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Stephen R. Guimond
Gerald M. Heymsfield
, and
F. Joseph Turk


A synthesis of remote sensing and in situ observations throughout the life cycle of Hurricane Dennis (2005) during the NASA Tropical Cloud Systems and Processes (TCSP) experiment is presented. Measurements from the ER-2 Doppler radar (EDOP), the Advanced Microwave Sounding Unit (AMSU), airborne radiometer, and flight-level instruments are used to provide a multiscale examination of the storm. The main focus is an episode of deep convective bursts (“hot towers”) occurring during a mature stage of the storm and preceding a period of rapid intensification (11-hPa pressure drop in 1 h 35 min). The vigorous hot towers penetrated to 16-km height, had maximum updrafts of 20 m s−1 at 12–14-km height, and possessed a strong transverse circulation through the core of the convection. Significant downdrafts (maximum of 10–12 m s−1) on the flanks of the updrafts were observed, with their cumulative effects hypothesized to result in the observed increases in the warm core. In one ER-2 overpass, subsidence was transported toward the eye by 15–20 m s−1 inflow occurring over a deep layer (0.5–10 km) coincident with a hot tower.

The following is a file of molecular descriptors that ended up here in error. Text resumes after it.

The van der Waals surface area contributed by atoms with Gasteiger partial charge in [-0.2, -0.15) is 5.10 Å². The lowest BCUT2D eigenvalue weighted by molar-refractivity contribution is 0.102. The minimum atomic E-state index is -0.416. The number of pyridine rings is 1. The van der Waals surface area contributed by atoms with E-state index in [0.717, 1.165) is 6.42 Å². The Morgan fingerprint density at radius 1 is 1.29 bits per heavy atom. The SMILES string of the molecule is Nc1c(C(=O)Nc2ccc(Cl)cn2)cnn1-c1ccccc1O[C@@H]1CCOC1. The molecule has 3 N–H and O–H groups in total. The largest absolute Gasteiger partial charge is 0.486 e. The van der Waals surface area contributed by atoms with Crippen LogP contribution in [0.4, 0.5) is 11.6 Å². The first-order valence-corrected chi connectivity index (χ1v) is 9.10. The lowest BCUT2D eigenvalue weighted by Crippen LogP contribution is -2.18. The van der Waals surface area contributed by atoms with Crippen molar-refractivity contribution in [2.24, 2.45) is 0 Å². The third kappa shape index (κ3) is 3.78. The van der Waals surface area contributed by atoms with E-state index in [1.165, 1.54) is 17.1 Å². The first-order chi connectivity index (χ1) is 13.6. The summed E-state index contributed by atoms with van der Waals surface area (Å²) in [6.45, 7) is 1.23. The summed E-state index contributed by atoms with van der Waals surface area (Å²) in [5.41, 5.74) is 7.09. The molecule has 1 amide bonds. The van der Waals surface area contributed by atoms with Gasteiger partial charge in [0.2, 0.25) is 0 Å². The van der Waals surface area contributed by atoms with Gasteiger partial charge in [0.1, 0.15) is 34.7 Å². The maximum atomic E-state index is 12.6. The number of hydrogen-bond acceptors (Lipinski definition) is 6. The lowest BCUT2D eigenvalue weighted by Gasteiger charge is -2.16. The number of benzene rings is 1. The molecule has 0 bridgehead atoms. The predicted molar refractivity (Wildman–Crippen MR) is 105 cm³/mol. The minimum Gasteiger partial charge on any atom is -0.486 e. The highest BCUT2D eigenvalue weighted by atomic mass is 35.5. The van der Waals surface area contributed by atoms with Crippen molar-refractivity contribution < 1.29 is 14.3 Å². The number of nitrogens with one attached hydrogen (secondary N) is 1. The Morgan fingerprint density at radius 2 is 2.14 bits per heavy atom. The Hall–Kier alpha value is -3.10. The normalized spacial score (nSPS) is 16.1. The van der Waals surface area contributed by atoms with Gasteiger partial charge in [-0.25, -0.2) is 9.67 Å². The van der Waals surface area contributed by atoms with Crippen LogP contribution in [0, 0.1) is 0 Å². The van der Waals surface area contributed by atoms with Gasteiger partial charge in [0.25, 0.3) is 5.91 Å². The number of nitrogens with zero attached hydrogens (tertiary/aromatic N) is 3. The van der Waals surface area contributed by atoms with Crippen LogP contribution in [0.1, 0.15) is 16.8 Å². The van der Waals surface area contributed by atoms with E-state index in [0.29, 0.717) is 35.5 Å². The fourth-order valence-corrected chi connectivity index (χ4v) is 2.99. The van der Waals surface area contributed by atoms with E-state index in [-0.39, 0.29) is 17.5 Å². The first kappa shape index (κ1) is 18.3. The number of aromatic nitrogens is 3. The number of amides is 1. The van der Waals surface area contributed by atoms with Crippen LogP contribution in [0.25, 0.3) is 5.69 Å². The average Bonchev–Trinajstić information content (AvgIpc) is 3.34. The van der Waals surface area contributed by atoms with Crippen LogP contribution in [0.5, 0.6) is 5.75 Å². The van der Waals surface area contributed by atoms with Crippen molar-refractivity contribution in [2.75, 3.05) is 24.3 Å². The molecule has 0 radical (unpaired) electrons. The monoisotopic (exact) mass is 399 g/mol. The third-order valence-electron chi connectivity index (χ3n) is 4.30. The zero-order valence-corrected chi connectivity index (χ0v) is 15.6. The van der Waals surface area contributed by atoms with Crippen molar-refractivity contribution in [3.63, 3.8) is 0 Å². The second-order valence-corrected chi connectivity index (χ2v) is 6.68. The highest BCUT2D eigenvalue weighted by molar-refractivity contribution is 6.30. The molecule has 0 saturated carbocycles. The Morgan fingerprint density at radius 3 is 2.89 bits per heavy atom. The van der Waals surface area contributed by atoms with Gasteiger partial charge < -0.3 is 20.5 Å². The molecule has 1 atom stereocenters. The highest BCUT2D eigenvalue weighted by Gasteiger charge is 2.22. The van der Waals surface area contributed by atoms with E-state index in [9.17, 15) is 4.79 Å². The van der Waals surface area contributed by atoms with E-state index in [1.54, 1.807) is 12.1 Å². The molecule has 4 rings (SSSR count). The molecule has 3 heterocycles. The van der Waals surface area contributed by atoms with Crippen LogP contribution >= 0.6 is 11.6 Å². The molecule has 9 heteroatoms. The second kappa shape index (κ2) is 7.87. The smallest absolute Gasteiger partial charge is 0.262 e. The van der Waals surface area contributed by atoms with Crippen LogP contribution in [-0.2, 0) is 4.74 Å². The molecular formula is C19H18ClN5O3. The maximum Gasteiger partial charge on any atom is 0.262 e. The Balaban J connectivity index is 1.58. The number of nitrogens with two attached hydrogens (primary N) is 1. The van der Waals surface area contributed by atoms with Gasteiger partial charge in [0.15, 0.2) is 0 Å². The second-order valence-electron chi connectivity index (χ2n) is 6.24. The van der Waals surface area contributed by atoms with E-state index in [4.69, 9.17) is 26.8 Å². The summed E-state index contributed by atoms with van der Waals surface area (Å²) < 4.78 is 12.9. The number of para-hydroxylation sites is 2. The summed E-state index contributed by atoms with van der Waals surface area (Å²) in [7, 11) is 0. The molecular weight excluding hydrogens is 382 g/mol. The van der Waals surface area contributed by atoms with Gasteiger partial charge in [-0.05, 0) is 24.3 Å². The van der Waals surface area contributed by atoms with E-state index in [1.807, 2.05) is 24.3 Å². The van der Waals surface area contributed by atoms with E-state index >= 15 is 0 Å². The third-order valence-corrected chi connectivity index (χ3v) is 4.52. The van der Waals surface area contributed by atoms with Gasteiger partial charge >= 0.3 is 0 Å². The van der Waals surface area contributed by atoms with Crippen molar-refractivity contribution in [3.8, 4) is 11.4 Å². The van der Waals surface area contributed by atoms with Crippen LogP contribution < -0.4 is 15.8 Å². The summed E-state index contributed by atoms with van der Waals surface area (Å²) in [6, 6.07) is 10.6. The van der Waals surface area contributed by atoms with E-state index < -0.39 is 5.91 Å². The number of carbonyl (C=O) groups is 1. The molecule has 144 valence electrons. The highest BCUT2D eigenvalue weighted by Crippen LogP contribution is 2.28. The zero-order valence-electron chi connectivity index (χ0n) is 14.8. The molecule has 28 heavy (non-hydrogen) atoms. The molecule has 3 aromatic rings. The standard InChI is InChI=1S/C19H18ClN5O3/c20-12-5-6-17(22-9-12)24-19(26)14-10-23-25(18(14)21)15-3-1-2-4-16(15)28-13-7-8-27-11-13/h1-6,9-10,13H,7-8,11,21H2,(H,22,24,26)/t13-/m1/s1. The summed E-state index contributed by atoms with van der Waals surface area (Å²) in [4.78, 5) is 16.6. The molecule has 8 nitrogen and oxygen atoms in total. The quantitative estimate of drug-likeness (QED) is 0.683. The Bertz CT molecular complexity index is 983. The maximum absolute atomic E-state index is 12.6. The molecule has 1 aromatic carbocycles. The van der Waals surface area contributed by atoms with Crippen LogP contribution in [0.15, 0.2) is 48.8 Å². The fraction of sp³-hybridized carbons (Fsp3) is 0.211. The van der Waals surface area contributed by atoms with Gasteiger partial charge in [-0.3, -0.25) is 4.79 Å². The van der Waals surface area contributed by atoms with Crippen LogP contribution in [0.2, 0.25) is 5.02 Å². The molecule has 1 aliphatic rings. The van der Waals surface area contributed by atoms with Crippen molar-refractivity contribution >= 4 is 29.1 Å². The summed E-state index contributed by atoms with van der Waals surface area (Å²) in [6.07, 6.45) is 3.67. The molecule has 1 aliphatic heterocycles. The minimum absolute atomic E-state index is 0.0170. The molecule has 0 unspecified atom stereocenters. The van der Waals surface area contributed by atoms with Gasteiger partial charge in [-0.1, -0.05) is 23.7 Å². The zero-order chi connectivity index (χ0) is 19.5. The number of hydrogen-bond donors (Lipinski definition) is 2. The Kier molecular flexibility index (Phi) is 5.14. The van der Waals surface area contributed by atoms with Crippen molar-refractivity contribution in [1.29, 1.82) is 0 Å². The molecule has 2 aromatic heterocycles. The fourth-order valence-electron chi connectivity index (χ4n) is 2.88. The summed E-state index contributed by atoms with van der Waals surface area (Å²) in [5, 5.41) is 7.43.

Fourier analysis of the AMSU satellite measurements revealed a large shift in the storm’s warm core structure, from asymmetric to axisymmetric, ∼12 h after the convective bursts began. In addition, flight-level wind calculations of the axisymmetric tangential velocity and inertial stability showed a contraction of the maximum winds and an increase in the stiffness of the vortex, respectively, after the EDOP observations.

The multiscale observations presented here reveal unique, ultra-high-resolution details of hot towers and their coupling to the parent vortex, the balanced dynamics of which can be generally explained by the axisymmetrization and efficiency theories.

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